The iPad Pro is more than a bigger-screened iPad Air. It features an all-new design that, in its subtlety, is a lot more similar to the iPad Air 2 than to the iPad Air, at least until Apple releases a larger model. It features a smart connector that accepts a new dock that can turn an older iPad into a more powerful and full-featured computer. With Apple’s FaceTime, AirDrop, and Apple’s third-party streaming apps, it can have the capabilities of an Apple laptop, including a physical keyboard and wireless mouse.
That gorgeous screen is a different story: It is so big that a case is needed to hold it in place, and that has led to many complaints that the iPad Pro isn’t completely hassle-free to use without one. At 12.9 inches, the iPad Pro is considerably larger than the iPad Air (10.5 inches), the latest iteration of which is very similar in size to the previous iPad Air. The width of the new iPad Pro is slightly longer than the old one (8.37 by 6.85 by 0.31 inches), and its thickness is 0.30 inches taller (7.41 by 4.74 by 0.30 inches) and 0.01 inches thicker (0.57 by 0.37 inches) than its predecessor. The iPad Pro is still one of the thinner, lighter iPads Apple makes, but it’s certainly not as slim as before. It measures a mere 6.1 by 6.1 by 0.27 inches.
Apple claims the A9X chip in the iPad Pro is the company’s fastest and most powerful mobile processor ever. The iPad Pro is no slouch, with a base speed of 1.3GHz, and with 4GB of RAM and an M9 coprocessor (similar to the one in the iPhone 6S) for image processing and quad-core graphics. These specs put the iPad Pro on par with high-end laptops like the iPad Pro 2. Unlike the iPad Air 2, however, which uses Apple’s newer 64-bit A8X chip, the iPad Pro uses the slightly outdated 32-bit A9 chip, which means it can’t keep up with the just-released MacBook Pros with their faster Skylake processors. The iPad Air 2 comes close, though, with its new Core M processor. The iPad Pro’s other specs are close to the iPhone 6S and iPhone 6S Plus.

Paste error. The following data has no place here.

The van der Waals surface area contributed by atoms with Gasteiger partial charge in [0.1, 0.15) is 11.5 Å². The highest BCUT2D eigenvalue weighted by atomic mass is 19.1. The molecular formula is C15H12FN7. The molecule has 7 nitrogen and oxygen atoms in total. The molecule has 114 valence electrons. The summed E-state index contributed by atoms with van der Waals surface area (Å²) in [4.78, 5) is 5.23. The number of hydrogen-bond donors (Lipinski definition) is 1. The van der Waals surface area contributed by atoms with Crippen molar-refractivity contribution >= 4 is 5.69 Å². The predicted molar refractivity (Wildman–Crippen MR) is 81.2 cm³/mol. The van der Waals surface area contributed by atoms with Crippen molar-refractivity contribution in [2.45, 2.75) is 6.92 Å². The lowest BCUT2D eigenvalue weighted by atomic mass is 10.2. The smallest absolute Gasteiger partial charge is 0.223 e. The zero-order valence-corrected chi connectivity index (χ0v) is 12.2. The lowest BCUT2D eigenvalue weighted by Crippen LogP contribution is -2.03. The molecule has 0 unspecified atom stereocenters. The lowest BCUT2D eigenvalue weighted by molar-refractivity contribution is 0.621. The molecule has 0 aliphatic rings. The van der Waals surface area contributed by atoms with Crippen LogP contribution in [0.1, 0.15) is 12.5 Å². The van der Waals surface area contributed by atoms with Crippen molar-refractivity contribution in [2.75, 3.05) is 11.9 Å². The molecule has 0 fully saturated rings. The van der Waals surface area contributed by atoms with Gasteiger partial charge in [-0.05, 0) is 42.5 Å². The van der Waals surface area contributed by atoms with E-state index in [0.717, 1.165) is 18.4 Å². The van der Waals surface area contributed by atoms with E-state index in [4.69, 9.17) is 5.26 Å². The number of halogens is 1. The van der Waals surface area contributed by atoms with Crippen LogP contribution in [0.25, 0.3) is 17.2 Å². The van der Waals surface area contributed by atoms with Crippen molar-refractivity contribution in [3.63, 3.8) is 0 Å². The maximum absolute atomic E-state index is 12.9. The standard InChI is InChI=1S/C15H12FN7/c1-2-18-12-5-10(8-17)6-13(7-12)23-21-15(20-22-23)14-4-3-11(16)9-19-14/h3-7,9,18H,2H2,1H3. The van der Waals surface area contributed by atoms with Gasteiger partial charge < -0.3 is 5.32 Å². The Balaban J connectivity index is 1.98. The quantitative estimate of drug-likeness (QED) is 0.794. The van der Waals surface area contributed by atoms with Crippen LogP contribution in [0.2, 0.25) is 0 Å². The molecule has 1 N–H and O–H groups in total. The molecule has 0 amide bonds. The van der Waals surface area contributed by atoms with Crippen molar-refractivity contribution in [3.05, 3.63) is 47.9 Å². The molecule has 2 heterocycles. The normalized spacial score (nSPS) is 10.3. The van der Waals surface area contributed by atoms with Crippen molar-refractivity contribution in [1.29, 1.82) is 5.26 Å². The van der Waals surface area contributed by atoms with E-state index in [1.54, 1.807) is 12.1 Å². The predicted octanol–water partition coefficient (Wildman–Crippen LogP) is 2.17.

Display The biggest difference between the new iPad and the iPad Air 2 is the display: It’s nearly a full inch larger on the new Pro, giving it a 2732-by-2048 resolution. The screen looks excellent at any size, and as a tablet, it makes the iPad Pro feel like a true laptop replacement, as opposed to an oversized tablet. Portability The iPad Pro looks and feels solid, with a unibody aluminum build and a glass back panel. There’s no kickstand, which is probably for the best. While the Pro includes some ports on its bottom, like an audio port, a Lightning connector, and a port for the Apple Pencil, it doesn’t come with a set of speakers—though you do get a set in the box for the new 9.7-inch iPad.
12.9-inch (diagonal) LED-backlit LED-backlit display (1334-by-1536 pixels) A10X processor 2GB RAM 8MP rear-facing camera 1.2MP front-facing camera 802.11ac Wi-Fi; Bluetooth 4.2 802.11ac Wi-Fi; Bluetooth 4.2 Built-in front-facing speaker NFC Bluetooth 4.2; Wi-Fi Calling; Apple SIM 5,134mAh battery Running costs of $500 to $650 a year for LTE data 4K video recording Outstanding specifications for a tablet that costs less than a car and is smaller than most people’s laptops, yet not an Atom or other low-end smartphone. But that begs the question of whether the new iPad Pro is worth buying over the higher-priced 12.9-inch iPad Air 2, especially since the Air 2 is getting old and is getting less future-proof with each iOS update. Let’s take a closer look.
We gave the iPad Air a perfect 5-star review last fall, and many readers assumed that Apple was conceding to the competition and upping the iPad’s price. Apple announced the iPad Pro on Tuesday, which immediately solved many of the problems we’d identified. Apple dropped the entry price to $599 (along with more storage and cellular support), and it provided several new features we’d wanted on the iPad Air that we’re just starting to appreciate. It had the same beautiful screen, best-in-class battery life, fast performance, and even an improved camera. The new iPad Pro is a quad-core, 12-inch tablet with a high-resolution display.